Natural plant sources are meager at best in B12, and the vitamin is poorly absorbed from them. Many strict vegetarians and all vegans, as well as infants they breast-feed, must consume supplements or fortified breakfast cereals to get adequate amounts.
Certain organisms, like the bacterium Spirulina and some algae, contain a pseudo-B12 that the body cannot use but may result in a false reading of a normal B12 level on a blood test. Despite claims to the contrary, laver, a seaweed, and barley grass are not reliable sources of B12.
In animal foods, B12 is combined with protein and must be released by stomach acid and an enzyme to be absorbed. Thus, chronic users of acid-suppressing drugs like Prilosec, Prevacid and Nexium, as well as ulcer medications like Pepcid and Tagamet, are at risk of developing a B12 deficiency and often require a daily B12 supplement.
Stomach acid levels decline with age. As many as 30 percent of older people may lack sufficient stomach acid to absorb adequate amounts of B12 from natural sources. Therefore, regular consumption of fortified foods or supplementation with 25 to 100 micrograms of B12 daily is recommended for people over 50.
Synthetic B12, found in supplements and fortified foods, does not depend on stomach acid to be absorbed. But whether natural or synthetic, only some of the B12 consumed gets into the body. Treatment to correct a B12 deficiency typically involves much larger doses than the body actually requires.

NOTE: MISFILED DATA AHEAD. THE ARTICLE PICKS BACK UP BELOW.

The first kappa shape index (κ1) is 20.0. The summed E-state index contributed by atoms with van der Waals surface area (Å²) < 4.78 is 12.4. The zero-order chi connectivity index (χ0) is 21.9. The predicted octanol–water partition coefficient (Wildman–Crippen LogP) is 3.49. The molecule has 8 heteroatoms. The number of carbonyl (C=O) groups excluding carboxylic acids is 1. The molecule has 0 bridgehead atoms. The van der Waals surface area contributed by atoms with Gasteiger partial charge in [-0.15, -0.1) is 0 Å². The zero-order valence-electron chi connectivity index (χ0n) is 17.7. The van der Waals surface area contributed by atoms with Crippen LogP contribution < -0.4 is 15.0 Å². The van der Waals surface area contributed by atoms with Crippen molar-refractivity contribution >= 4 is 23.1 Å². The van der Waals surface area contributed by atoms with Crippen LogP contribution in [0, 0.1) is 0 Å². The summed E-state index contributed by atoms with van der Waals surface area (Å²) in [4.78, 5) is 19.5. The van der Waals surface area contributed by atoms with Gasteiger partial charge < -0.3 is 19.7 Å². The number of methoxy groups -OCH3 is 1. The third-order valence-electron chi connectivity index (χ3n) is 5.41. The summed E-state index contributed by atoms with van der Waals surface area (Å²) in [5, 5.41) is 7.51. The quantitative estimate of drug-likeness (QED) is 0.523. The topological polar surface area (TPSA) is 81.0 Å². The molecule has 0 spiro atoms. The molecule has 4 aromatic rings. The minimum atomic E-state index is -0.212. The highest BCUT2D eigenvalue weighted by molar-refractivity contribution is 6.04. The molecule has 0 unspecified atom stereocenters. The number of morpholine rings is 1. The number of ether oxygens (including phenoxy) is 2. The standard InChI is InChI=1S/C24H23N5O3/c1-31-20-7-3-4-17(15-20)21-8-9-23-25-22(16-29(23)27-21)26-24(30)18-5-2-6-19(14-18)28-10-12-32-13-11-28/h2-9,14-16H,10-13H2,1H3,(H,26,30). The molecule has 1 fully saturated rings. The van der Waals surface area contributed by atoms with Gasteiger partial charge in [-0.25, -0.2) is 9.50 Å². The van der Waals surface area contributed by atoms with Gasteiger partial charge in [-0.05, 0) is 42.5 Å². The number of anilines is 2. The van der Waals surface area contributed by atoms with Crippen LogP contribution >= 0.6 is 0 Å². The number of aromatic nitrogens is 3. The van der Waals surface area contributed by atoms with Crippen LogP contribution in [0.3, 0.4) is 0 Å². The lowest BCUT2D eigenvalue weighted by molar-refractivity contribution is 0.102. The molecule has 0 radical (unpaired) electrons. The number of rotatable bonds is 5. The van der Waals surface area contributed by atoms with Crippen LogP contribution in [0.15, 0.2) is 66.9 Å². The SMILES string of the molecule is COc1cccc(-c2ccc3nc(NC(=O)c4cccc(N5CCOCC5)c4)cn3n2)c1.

Free B12 from both natural and synthetic sources must be combined with a substance in the stomach called intrinsic factor to be absorbed through the gut. This factor is lacking in people with an autoimmune disorder called pernicious anemia; the resulting vitamin deficiency is commonly treated with injections of B12.
Although most doctors are quick to recommend injections to correct a B12 deficiency, considerable evidence indicates that, in large enough doses, sublingual (under-the-tongue) tablets or skin patches of B12 may work as well as injections for people with absorption problems, even for those with pernicious anemia.
Most often, a daily supplement of 2,000 micrograms is recommended for about a month, then lowered to 1,000 micrograms daily for another month, then lowered again to 1,000 micrograms weekly. Sublingual B12 or B12 patches, or even B12 lollipops, can be helpful for people who require a supplement but cannot swallow pills.
Others at risk of developing a B12 deficiency include heavy drinkers (alcohol diminishes B12 absorption), those who have had stomach surgery for weight loss or ulcers, and people who take aminosalicylic acid (for inflammatory bowel disease or tuberculosis) or the diabetes drug metformin (sold as Glucophage and other brands). Patients who take the anticonvulsants phenytoin, phenobarbital or primidone are also at risk.
Large doses of folic acid can mask a B12 deficiency and cause permanent neurological damage if normal levels of B12 are not maintained. Supplements of potassium impair B12 absorption in some people.
Although a B12 deficiency can raise blood levels of the amino acid homocysteine, a risk factor for heart disease and stroke, supplements of B12 have not reduced cardiovascular risk.
And while high homocysteine levels are linked to Alzheimer’s disease and dementia, lowering them with B12 supplements has not been shown to improve cognitive function. However, in one study, among women with a poor dietary intake of B12, supplements of the vitamin significantly slowed the rate of cognitive decline.